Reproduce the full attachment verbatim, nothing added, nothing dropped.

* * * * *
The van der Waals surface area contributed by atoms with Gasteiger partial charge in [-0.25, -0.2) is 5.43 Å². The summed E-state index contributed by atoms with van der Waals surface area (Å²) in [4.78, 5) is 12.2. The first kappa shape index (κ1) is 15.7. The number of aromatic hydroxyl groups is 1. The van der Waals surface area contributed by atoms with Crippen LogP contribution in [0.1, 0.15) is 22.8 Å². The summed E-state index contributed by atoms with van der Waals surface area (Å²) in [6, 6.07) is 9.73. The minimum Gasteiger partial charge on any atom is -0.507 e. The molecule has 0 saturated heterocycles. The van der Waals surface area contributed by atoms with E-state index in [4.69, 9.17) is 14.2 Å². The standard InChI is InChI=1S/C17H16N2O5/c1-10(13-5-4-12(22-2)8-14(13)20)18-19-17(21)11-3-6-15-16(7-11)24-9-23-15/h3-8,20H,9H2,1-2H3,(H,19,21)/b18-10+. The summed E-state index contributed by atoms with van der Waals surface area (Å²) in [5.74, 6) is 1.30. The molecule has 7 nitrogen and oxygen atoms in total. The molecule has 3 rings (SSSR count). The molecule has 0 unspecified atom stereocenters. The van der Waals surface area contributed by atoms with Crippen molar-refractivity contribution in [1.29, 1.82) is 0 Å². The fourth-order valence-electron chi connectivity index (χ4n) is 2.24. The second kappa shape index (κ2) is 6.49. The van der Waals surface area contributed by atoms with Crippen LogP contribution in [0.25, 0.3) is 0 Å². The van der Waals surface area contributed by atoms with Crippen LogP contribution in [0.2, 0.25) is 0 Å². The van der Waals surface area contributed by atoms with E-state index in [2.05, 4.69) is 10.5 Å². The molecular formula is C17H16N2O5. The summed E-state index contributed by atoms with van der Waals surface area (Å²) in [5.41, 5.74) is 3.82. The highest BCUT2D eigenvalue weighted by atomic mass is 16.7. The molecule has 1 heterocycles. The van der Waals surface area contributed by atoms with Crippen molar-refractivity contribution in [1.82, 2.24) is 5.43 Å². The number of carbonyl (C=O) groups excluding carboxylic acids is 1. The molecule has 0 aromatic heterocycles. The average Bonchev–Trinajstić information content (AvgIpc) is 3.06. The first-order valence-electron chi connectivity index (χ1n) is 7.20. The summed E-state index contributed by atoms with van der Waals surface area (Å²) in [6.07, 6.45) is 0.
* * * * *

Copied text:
The van der Waals surface area contributed by atoms with Gasteiger partial charge in [-0.25, -0.2) is 5.43 Å². The summed E-state index contributed by atoms with van der Waals surface area (Å²) in [4.78, 5) is 12.2. The first kappa shape index (κ1) is 15.7. The number of aromatic hydroxyl groups is 1. The van der Waals surface area contributed by atoms with Crippen LogP contribution in [0.1, 0.15) is 22.8 Å². The summed E-state index contributed by atoms with van der Waals surface area (Å²) in [6, 6.07) is 9.73. The minimum Gasteiger partial charge on any atom is -0.507 e. The molecule has 0 saturated heterocycles. The van der Waals surface area contributed by atoms with E-state index in [4.69, 9.17) is 14.2 Å². The standard InChI is InChI=1S/C17H16N2O5/c1-10(13-5-4-12(22-2)8-14(13)20)18-19-17(21)11-3-6-15-16(7-11)24-9-23-15/h3-8,20H,9H2,1-2H3,(H,19,21)/b18-10+. The summed E-state index contributed by atoms with van der Waals surface area (Å²) in [5.74, 6) is 1.30. The molecule has 7 nitrogen and oxygen atoms in total. The molecule has 3 rings (SSSR count). The molecule has 0 unspecified atom stereocenters. The van der Waals surface area contributed by atoms with Crippen molar-refractivity contribution in [1.29, 1.82) is 0 Å². The fourth-order valence-electron chi connectivity index (χ4n) is 2.24. The second kappa shape index (κ2) is 6.49. The van der Waals surface area contributed by atoms with Crippen LogP contribution in [0.25, 0.3) is 0 Å². The van der Waals surface area contributed by atoms with Crippen LogP contribution in [0.2, 0.25) is 0 Å². The van der Waals surface area contributed by atoms with E-state index in [2.05, 4.69) is 10.5 Å². The molecular formula is C17H16N2O5. The summed E-state index contributed by atoms with van der Waals surface area (Å²) in [5.41, 5.74) is 3.82. The highest BCUT2D eigenvalue weighted by atomic mass is 16.7. The molecule has 1 heterocycles. The van der Waals surface area contributed by atoms with Crippen molar-refractivity contribution in [1.82, 2.24) is 5.43 Å². The number of carbonyl (C=O) groups excluding carboxylic acids is 1. The molecule has 0 aromatic heterocycles. The average Bonchev–Trinajstić information content (AvgIpc) is 3.06. The first-order valence-electron chi connectivity index (χ1n) is 7.20. The summed E-state index contributed by atoms with van der Waals surface area (Å²) in [6.07, 6.45) is 0.